Next I took the remaining unknown pins and tried grounding them on boot, in an attempt to find GPIO0 (which needs to be grounded to access the ROM serial bootloader). I ended up finding GPIO2 first, and then eventually figuring out the LED was using GPIO0 - learning the lesson not to assume pins don’t have multiple uses. Now I had TX + GPIO0 I could hold GPIO0 on boot and look for RX by probing the remaining pins and seeing if esptool could talk to the bootloader. Again, I was successful.

At that point I was able to download the firmware from flash, and poke it in the hope of working out the GPIO assignments (I’m a software guy, I’m happier with an assembly dump than probing randomly around a board in the hope of enlightenment). I generated a crude .elf from the flash dump using esp-bin2elf, hacking it up to cope better with an OTA ROM image and skip the boot loader. I initially used objdump to examine the result, which wasn’t that helpful, and then found ScratchABit, which made things much easier. What would have been ideal is some way to load in the .a static libraries from the SDK and automatically map those to the code; as well as providing some useful symbols it would have avoided work looking at functions that were irrelevant. The ESP8266 seems to want various levels of indirection to access functions and memory locations so it’s not just a simple matter of looking for an I/O request to a specific location, but I was able to figure out that the button was on GPIO13 and the relay on GPIO15.

All that left was the bit I was actually interested in - the power monitoring. The appropriate chip (clearly attached to a low resistance bridge from one of the AC power pins, and also attached to the other pin) on the PCB was marked “HJL-01 / J1749CYH / D797480E”. Whatever you find on the web this is not the same as the HLW8012. It’s very similar in operation but is actually a BL0937. Electrodragon’s Energy Meter page was the best resource I found - it has a link to the Chinese datasheet for the BL0937, which in combination with Google Translate allows the basic principles to be understood. Both devices work by having a pin (CF) which outputs pulses based on monitored power consumption, and a pin (CF1) which can be switched between monitoring current and voltage via a third pin (SEL). For the BL0937 you can just count pulses; the pulse width is fixed at 38µS and it’s just the frequency which varies. I’d found the GPIO interupt handler in my flash disassembly which indicated that GPIO5 was connected to CF and GPIO14 to CF1. Additionally the handler around GPIO14 needs to check which mode the chip is currently in, which let me discover GPIO12 was connected to this pin.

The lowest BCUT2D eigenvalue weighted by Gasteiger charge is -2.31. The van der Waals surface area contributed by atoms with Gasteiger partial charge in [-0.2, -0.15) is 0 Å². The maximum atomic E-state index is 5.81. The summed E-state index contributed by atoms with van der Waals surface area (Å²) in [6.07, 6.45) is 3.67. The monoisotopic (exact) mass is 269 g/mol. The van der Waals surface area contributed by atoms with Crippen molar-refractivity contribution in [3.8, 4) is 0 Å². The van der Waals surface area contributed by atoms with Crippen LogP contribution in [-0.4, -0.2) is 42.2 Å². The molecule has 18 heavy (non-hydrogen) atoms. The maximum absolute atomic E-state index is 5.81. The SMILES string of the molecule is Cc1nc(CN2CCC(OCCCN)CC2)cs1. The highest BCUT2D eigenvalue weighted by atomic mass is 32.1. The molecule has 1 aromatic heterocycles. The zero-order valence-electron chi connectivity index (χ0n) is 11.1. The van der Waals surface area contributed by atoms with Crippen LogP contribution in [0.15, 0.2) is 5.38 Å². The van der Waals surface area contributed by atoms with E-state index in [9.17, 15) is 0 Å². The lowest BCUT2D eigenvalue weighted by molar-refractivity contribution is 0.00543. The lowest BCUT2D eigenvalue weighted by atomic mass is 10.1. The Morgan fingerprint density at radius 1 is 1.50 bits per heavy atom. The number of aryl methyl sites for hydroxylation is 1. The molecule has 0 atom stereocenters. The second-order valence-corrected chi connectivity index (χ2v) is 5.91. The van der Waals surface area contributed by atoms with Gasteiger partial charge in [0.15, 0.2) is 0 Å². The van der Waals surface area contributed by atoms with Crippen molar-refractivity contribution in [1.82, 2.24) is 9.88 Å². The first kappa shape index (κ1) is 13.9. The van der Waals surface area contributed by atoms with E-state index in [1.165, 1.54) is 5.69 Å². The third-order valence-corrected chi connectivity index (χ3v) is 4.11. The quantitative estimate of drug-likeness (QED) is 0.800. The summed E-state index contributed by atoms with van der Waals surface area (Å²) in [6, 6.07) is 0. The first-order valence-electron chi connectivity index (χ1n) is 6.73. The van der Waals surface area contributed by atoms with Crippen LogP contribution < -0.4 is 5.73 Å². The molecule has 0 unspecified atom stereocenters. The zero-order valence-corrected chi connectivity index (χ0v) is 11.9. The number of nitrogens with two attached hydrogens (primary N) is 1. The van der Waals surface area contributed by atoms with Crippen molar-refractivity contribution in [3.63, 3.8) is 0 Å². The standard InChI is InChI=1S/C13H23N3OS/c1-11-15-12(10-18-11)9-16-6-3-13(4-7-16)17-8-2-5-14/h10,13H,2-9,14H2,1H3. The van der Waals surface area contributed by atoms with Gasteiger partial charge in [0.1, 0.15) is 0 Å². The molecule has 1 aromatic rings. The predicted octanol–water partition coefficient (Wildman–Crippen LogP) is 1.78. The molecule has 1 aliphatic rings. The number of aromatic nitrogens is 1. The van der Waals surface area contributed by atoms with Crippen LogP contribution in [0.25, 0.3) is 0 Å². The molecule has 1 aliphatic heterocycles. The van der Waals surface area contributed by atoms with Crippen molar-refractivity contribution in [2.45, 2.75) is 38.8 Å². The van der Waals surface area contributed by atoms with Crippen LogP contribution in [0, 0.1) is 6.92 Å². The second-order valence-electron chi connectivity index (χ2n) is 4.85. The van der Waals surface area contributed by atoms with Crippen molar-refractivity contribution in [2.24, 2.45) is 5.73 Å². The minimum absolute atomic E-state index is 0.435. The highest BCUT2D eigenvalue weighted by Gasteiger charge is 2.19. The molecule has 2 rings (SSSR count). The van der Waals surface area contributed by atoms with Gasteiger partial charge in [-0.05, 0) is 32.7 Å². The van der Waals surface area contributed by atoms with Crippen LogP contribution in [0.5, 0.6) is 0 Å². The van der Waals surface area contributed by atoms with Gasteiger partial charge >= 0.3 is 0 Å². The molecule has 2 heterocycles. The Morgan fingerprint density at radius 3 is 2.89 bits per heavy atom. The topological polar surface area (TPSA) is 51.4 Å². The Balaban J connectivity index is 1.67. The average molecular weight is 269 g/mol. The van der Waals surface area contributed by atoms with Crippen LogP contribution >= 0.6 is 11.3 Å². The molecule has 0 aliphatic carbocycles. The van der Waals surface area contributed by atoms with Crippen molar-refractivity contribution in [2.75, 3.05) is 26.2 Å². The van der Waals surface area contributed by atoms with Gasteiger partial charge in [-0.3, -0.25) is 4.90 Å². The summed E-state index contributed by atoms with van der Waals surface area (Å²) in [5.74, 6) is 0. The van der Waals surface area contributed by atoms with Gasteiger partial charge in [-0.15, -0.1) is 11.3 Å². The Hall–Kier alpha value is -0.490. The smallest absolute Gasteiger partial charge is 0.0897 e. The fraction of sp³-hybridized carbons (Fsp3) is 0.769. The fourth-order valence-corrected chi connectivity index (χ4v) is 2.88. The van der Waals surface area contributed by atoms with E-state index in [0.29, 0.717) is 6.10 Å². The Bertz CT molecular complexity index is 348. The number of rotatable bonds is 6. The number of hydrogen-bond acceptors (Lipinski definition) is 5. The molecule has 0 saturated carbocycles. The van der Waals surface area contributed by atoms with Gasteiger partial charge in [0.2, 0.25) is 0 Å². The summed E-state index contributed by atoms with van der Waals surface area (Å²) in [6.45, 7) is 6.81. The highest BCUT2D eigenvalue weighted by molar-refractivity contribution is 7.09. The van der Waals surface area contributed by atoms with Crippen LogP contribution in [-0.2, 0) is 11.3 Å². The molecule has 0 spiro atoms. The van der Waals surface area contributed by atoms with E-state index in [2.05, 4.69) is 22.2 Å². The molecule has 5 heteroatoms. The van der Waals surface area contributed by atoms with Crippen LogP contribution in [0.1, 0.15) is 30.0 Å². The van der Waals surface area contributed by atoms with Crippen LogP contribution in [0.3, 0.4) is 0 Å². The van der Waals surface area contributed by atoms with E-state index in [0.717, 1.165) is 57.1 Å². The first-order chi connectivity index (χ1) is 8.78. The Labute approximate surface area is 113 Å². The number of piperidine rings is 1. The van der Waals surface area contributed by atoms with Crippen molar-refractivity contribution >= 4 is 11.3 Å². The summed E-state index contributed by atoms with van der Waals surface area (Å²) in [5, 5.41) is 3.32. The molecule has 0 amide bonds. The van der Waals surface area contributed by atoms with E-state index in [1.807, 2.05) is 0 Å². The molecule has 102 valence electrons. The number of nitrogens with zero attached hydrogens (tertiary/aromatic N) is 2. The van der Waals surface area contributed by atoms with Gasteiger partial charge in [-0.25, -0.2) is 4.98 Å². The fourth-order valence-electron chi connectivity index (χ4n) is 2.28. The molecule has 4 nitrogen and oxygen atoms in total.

That resulted in the following pin mapping of the daughter PCB; the remaining 4 pins weren’t of interest once I had the ones I needed, so I didn’t do further investigation:


LED    / GPIO0  |1 12| 3.3V
                |2 11|
BUTTON / GPIO13 |3 10| GPIO2
TX              |4  9| RX
RELAY  / GPIO15 |5  8|
GND             |6  7|


Of course the frequency values that come out of the BL0937 are not directly usable; there’s a certain amount of conversion/calibration that needs to be done. Thankfully although the datasheet has an equation that includes an odd constant value as well as the internal reference voltage this all boils down to a simple scaling value. I ended up using a multimeter to calibrate the voltage and then a standalone power meter + table lamp to calibrate power/current. Better results could be obtained with a constant voltage source and a known resistance load but this worked out close enough for my needs.

I wrote my own driver to fit within the ESP8266 MQTT framework I use, but if you’re looking for something more off the shelf ESPurna is probably a good start. Ticket #737 talks about adding support for the BL0937 (it’s close enough to the HLW8012 that you can get away with just changing the scaling factors), and the Homecube SP1 seems to use the same GPIOs for the various pieces of hardware.

I’ve put all the images from my teardown into a W-UK007S Teardown Album on Google Photos, in case it’s useful to anyone.

December 31, 2018 05:57 PM

December 24, 2018

Mick Morgan

always keep the address

I normally post a “happy birthday trivia” message at this time of year. Indeed I have been doing this for 12 years now. Of late my posting has become less frequent which is somewhat odd since I now have much more free time than I had back when I started trivia. But no matter – some things are much more important than blogging.